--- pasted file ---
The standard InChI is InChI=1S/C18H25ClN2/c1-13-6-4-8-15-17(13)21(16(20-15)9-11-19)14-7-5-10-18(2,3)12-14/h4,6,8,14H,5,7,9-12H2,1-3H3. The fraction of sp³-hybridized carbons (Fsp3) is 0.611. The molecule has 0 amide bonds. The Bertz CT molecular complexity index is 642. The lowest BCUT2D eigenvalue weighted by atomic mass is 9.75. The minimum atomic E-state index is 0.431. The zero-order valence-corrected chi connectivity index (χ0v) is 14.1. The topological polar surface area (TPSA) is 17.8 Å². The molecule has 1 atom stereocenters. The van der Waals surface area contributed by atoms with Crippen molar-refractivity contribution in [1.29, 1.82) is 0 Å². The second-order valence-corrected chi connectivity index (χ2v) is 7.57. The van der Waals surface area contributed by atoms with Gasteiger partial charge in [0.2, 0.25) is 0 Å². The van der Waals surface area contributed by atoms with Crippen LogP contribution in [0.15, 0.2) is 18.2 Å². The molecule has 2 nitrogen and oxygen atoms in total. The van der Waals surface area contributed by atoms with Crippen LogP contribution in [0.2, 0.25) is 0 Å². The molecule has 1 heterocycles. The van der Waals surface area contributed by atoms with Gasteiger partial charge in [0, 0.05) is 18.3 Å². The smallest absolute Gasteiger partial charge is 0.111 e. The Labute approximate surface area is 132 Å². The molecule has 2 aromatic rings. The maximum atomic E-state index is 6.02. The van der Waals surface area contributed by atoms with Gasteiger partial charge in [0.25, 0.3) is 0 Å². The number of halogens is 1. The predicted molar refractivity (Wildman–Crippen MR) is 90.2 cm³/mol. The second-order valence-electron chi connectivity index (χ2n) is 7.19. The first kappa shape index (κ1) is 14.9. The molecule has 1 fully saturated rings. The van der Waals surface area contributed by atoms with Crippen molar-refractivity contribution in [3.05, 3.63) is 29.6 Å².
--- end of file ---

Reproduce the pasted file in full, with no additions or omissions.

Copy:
The standard InChI is InChI=1S/C18H25ClN2/c1-13-6-4-8-15-17(13)21(16(20-15)9-11-19)14-7-5-10-18(2,3)12-14/h4,6,8,14H,5,7,9-12H2,1-3H3. The fraction of sp³-hybridized carbons (Fsp3) is 0.611. The molecule has 0 amide bonds. The Bertz CT molecular complexity index is 642. The lowest BCUT2D eigenvalue weighted by atomic mass is 9.75. The minimum atomic E-state index is 0.431. The zero-order valence-corrected chi connectivity index (χ0v) is 14.1. The topological polar surface area (TPSA) is 17.8 Å². The molecule has 1 atom stereocenters. The van der Waals surface area contributed by atoms with Crippen molar-refractivity contribution in [1.29, 1.82) is 0 Å². The second-order valence-corrected chi connectivity index (χ2v) is 7.57. The van der Waals surface area contributed by atoms with Gasteiger partial charge in [0.2, 0.25) is 0 Å². The van der Waals surface area contributed by atoms with Crippen LogP contribution in [0.15, 0.2) is 18.2 Å². The molecule has 2 nitrogen and oxygen atoms in total. The van der Waals surface area contributed by atoms with Crippen LogP contribution in [0.2, 0.25) is 0 Å². The molecule has 1 heterocycles. The van der Waals surface area contributed by atoms with Gasteiger partial charge in [0, 0.05) is 18.3 Å². The smallest absolute Gasteiger partial charge is 0.111 e. The Labute approximate surface area is 132 Å². The molecule has 2 aromatic rings. The maximum atomic E-state index is 6.02. The van der Waals surface area contributed by atoms with Gasteiger partial charge in [0.25, 0.3) is 0 Å². The number of halogens is 1. The predicted molar refractivity (Wildman–Crippen MR) is 90.2 cm³/mol. The second-order valence-electron chi connectivity index (χ2n) is 7.19. The first kappa shape index (κ1) is 14.9. The molecule has 1 fully saturated rings. The van der Waals surface area contributed by atoms with Crippen molar-refractivity contribution in [3.05, 3.63) is 29.6 Å².